For the US we particularly recommend Michael Denning's
Mechanic Accents: Dime Novels & Working-Class Culture
in America (London: Verso 1987) and David Mitch's
The Rise of Popular Literacy in Victorian England:
The Influence of Private Choice and Public Policy
(Philadelphia: Uni of Pennsylvania Press 1992).
Barry Sanders' potboiler A Is For Ox: The Collapse
of Literacy & The Rise of Violence In An Electronic
Age (New York: Vintage 1995) - television = moral
collapse + spiritual impoverishment - is a downmarket
version of the very fashionable Neil Postman, author of
the bizarre Building A Bridge To The 18th Century:
How The Past Can Improve Our Future (New York: Knopf
1999) - come back, dead white males, all is forgiven -
and Technopoly: The Surrender of Culture To Technology
(New York: Vintage 1993).
We recommend instead the thoughtful Battle of the Books:
The Curriculum Debate in America (New York: Norton
1992) by James Atlas, biographer of Delmore Schwartz,
Carnival on the Page: Popular Print Media in AnteBellum
America (Chapel Hill: Uni of North Carolina Press
2000) by Isabelle Lehuu and Maurice Saxby's Offered
To Children: A History of Australian Children's Literature
1841-1941 (Sydney: Ashton Scholastic 1993).
National studies abound. They include Jeffrey Brooks'
When Russia Learned To Read: Literacy & Popular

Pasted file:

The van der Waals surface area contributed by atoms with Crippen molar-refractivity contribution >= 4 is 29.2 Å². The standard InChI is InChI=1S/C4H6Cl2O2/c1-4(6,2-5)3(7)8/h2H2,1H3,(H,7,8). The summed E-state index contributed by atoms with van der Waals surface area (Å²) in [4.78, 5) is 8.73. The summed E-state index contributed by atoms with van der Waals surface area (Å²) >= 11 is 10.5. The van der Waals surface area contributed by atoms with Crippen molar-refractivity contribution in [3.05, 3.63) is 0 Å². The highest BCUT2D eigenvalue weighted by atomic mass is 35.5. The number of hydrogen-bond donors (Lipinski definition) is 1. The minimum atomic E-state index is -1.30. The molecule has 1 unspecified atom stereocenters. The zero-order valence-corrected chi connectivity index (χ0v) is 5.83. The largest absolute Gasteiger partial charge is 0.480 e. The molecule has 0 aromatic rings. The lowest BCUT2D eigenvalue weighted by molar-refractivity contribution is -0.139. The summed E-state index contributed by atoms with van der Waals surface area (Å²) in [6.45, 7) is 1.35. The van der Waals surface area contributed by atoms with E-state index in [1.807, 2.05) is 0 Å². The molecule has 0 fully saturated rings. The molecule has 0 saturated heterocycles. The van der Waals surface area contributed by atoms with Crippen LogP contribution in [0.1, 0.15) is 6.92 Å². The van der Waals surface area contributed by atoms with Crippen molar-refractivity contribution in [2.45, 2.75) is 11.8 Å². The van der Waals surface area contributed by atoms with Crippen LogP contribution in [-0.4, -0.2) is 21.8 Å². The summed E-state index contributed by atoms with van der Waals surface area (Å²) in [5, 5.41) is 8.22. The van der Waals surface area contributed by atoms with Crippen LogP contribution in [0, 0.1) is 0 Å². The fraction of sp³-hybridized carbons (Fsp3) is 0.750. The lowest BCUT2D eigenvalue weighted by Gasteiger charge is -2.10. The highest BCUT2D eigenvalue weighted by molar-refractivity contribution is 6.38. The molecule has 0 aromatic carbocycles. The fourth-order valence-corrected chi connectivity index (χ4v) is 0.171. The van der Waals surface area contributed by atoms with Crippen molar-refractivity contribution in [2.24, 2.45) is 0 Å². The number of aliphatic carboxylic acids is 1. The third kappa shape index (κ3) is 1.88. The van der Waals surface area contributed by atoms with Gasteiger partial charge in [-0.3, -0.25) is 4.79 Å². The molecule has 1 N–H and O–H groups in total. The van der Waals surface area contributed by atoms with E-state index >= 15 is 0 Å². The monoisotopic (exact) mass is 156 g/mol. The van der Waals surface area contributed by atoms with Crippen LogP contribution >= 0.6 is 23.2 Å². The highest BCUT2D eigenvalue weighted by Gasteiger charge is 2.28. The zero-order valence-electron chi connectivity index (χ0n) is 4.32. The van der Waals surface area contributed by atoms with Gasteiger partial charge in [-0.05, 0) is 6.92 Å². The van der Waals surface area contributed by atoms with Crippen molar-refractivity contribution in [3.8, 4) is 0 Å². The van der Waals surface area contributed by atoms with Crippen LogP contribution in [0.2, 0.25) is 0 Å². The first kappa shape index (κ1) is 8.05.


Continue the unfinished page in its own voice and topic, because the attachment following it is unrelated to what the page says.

Literature 1861-1917 (Princeton: Princeton Uni Press
1985), Reading & Writing: Literacy in France from
Calvin to Jules Ferry (Cambridge: Cambridge Uni Press
1982) by François Furet & Jacques Ozouf, Reading
in America: Literature & Social History (Baltimore:
Johns Hopkins Uni Press 1989) edited by Cathy Davidson,
Martyn Lyons' Readers & Society in Nineteenth-Century
France: Workers, Women, Peasants (Basingstoke: Palgrave
2001), Book Use, Book Theory: 1500-1700 (Chicago:
Uni of Chicago Press 2005) by Bradin Cormack & Carla
Mazzio, The Experience of Reading: Irish Historical
Perspectives (Dublin Social History Society of Ireland
1999) edited by Bernadette Cunningham & Maire Kennedy
and Literacy in the United States: Readers & Reading
since 1880 (New Haven: Yale Uni Press 1991) edited
by Carl Kaestle & Helen Damon-Moore.
News, Newspapers & Society in Early Modern England
(London: Cass 1999) edited by Joad Raymond, David Nord's
Communities of Journalism: A History of American Newspapers
and their Readers (Urbana: Uni of Illinois Press
2001) and Erin Smith's Hard Boiled: Working-Class
Readers and Pulp Magazines (Philadelphia: Temple
Uni Press 2000) are also suggestive.
Clifford Stoll's Silicon Snake Oil - Second Thoughts
On The Information Highway (Doubleday: New York 1995)
and High-Tech Heretic: Reflections by a Computer Contrarian
(Doubleday: New York 1999) reach the entirely unsurprising